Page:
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John Singer Sargent’s Chiaroscuro

John Singer Sargent’s Chiaroscuro

Question from Erica

What colors and techniques should I use for the beautiful, rich, dark backgrounds – like Sargent’s chiaroscuro look?

Erica’s website: ericapriceartist.com

Answer from Vladimir London, Drawing Academy Tutor
John-Singer-Sargent-Self-Portrait-1907

John Singer Sargent Self-Portrait (1907)

Dear Erica,

In the beginning, John Singer Sargent used painting techniques and colors similar to those used by his teacher, Carolus-Duran, the French painter and art teacher. Later on in his life, he developed his own recognisable style.

The painting method taught by Carolus-Duran is as follows:
1. Sketch an under-drawing in charcoal.
2. Outline the drawing with a rigger brush (a round thin brush with long bristles).
3. Do underpainting.
4. Define shapes and lights roughly, without details, using even tones and flesh-colored tints. Do not intermix edges.
5. Apply the necessary number of tones for each chiaroscuro gradation.
6. Leave shadows without much detail.

Sargent’s later painting style developed by working outdoors rather than in a studio.

Working alla prima, he painted shadows thickly. It was different from what classically educated artists used to do – thin shadow and thick light layers.

When he wasn’t satisfied with his results, he often wiped or scraped off the paint to start over again.

In regard to the oil paints that John Singer Sargent used, here is the list of colors as described in Harrington Mann’s book, The Technique of Portrait Painting:
[Modern equivalents are in brackets]

1. Blanc d’ Argent [Permalba White]
2. Pale Chrome [Cadmium Yellow Light]
3. Transparent Gold Ochre [Transparent Gold Ochre]
4. Chinese Vermillion [Cadmium Red Light]
5. Venetian Red
6. Chrome Orange [Cadmium Orange]
7. Burnt Sienna [Burnt Sienna]
8. Raw Umber
9. Garance Fronce [Rose Madder or Perm Alizarin Crimson]
10. Viridian
11. Cobalt Blue
12. Fr Ultramarine Blue
13. Ivory Black
14. Cobalt Violet

John-Singer-Sargent-palette

John Singer Sargent’s palette

According to the Tate Britain’s Conservation Department (London, UK) Sargent also used:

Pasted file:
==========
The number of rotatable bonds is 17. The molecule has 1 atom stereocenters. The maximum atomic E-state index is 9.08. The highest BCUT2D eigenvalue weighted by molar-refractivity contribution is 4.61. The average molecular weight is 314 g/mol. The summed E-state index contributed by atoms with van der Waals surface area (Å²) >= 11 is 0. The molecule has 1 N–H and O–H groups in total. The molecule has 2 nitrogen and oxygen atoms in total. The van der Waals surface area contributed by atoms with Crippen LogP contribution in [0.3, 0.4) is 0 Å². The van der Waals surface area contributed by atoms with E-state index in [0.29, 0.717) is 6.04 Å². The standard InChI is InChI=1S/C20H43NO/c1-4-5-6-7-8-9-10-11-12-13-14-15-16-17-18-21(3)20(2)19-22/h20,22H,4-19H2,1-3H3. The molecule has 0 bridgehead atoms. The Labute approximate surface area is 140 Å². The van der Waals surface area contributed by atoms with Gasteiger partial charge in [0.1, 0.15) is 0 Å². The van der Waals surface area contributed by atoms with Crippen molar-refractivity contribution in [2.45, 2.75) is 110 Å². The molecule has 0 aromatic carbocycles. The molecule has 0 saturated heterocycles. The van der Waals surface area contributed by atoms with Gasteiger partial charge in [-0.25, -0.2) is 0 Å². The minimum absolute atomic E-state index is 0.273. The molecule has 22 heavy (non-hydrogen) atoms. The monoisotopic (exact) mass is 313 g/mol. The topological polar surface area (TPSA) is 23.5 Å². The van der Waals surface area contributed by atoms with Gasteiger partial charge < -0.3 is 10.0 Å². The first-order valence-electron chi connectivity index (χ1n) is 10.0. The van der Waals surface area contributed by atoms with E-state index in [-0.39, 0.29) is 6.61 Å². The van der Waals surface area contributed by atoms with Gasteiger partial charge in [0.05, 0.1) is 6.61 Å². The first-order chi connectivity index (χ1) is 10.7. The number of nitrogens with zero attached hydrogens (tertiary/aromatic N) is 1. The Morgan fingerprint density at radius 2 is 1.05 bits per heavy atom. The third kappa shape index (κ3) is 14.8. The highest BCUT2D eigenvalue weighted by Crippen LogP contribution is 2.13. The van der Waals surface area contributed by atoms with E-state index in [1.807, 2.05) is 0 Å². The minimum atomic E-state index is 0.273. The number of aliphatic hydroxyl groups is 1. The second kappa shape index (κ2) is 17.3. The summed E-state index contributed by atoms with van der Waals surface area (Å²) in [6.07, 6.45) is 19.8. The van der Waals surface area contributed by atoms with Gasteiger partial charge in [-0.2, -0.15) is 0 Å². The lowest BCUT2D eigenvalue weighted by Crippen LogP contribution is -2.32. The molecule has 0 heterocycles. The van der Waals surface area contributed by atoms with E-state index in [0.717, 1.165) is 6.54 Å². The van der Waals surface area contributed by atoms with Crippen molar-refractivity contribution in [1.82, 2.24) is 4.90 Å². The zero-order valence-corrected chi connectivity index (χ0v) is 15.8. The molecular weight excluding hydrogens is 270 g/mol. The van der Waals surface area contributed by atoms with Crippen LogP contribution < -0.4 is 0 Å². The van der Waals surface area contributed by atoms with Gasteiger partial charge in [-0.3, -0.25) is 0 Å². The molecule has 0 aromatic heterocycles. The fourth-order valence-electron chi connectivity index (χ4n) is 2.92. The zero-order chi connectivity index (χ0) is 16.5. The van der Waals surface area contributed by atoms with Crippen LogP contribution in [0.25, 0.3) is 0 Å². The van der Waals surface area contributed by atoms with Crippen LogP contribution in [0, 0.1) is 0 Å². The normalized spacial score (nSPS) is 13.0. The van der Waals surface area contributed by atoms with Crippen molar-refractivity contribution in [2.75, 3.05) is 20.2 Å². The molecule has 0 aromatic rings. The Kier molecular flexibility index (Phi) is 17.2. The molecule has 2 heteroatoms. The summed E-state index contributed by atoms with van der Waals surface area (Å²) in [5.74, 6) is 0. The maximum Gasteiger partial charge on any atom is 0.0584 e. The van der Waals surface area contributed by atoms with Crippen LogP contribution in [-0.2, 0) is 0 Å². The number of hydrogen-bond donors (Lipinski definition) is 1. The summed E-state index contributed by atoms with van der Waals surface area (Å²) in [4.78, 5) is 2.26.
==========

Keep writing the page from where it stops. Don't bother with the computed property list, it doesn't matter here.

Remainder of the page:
– Mars Yellow
– Sienna
– Mars Brown
– Red Lead
– Emerald Green
– Cerulean.

For dark backgrounds he used a mixture of Mars brown with ivory black. As mediums, Sargent used mixes of stand oil and turpentine.

John-Singer-Sargent-painting

John-Singer-Sargent-painting

John-Singer-Sargent-painting

John-Singer-Sargent-painting

John-Singer-Sargent-painting

John-Singer-Sargent-painting

John-Singer-Sargent-painting

John-Singer-Sargent-painting

John-Singer-Sargent-painting

John-Singer-Sargent-painting

John-Singer-Sargent-painting

John-Singer-Sargent-painting

John-Singer-Sargent-painting

John-Singer-Sargent-painting

John-Singer-Sargent-painting

Kind regards,

Vladimir London
Drawing Academy Founder and Tutor

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This Post Has 3 Comments

  1. eprice2000 says:

    Wow. That was way more thorough than I expected! Thanks so much. Because I’ve always been told not to use black, I’ve usually tried burnt umber, UM blue, and/or alizarin when going for the dark backgrounds. They turn out ok, but just not rich enough. I will try adding some ivory black. When I look at Sargent’s work, it’s usually the backgrounds that amaze me more than anything.

    Thanks, again!

  2. RogerLandry says:

    Incredible answer. I have been a member for a couple of years now. Your course was excellent and these little bonuses are of great help. I will spend years reading all the material your corse included and I routinely re-watch the videos to reinforce technics.

    Thanks

  3. Sabsus says:

    Thank you for asking this question Erica.
    Thank you Vladimir for such an elaborate answer.

    I am ,like many painters a great admirer of his work. I will try to transcribe to his Spanish dancer one day.
    Thank once again.
    Sushma

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